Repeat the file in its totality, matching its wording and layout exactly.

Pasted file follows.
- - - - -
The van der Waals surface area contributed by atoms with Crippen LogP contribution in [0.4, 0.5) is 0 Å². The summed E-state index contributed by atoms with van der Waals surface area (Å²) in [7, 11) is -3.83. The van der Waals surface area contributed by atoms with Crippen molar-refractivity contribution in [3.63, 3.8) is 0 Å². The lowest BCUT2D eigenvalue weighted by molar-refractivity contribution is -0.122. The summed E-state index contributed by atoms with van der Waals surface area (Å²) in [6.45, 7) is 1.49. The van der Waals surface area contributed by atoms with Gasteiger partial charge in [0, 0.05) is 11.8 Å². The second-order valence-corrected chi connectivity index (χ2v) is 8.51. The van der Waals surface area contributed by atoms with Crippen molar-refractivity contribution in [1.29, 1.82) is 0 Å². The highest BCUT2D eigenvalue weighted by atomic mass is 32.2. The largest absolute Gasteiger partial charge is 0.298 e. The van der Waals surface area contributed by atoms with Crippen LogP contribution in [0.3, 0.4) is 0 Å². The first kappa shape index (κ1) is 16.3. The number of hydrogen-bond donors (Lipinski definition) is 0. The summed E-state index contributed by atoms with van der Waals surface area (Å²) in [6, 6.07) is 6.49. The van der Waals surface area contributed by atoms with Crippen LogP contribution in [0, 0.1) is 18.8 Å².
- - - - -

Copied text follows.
The van der Waals surface area contributed by atoms with Crippen LogP contribution in [0.4, 0.5) is 0 Å². The summed E-state index contributed by atoms with van der Waals surface area (Å²) in [7, 11) is -3.83. The van der Waals surface area contributed by atoms with Crippen molar-refractivity contribution in [3.63, 3.8) is 0 Å². The lowest BCUT2D eigenvalue weighted by molar-refractivity contribution is -0.122. The summed E-state index contributed by atoms with van der Waals surface area (Å²) in [6.45, 7) is 1.49. The van der Waals surface area contributed by atoms with Gasteiger partial charge in [0, 0.05) is 11.8 Å². The second-order valence-corrected chi connectivity index (χ2v) is 8.51. The van der Waals surface area contributed by atoms with Crippen molar-refractivity contribution in [1.29, 1.82) is 0 Å². The highest BCUT2D eigenvalue weighted by atomic mass is 32.2. The largest absolute Gasteiger partial charge is 0.298 e. The van der Waals surface area contributed by atoms with Crippen LogP contribution in [0.3, 0.4) is 0 Å². The first kappa shape index (κ1) is 16.3. The number of hydrogen-bond donors (Lipinski definition) is 0. The summed E-state index contributed by atoms with van der Waals surface area (Å²) in [6, 6.07) is 6.49. The van der Waals surface area contributed by atoms with Crippen LogP contribution in [0, 0.1) is 18.8 Å².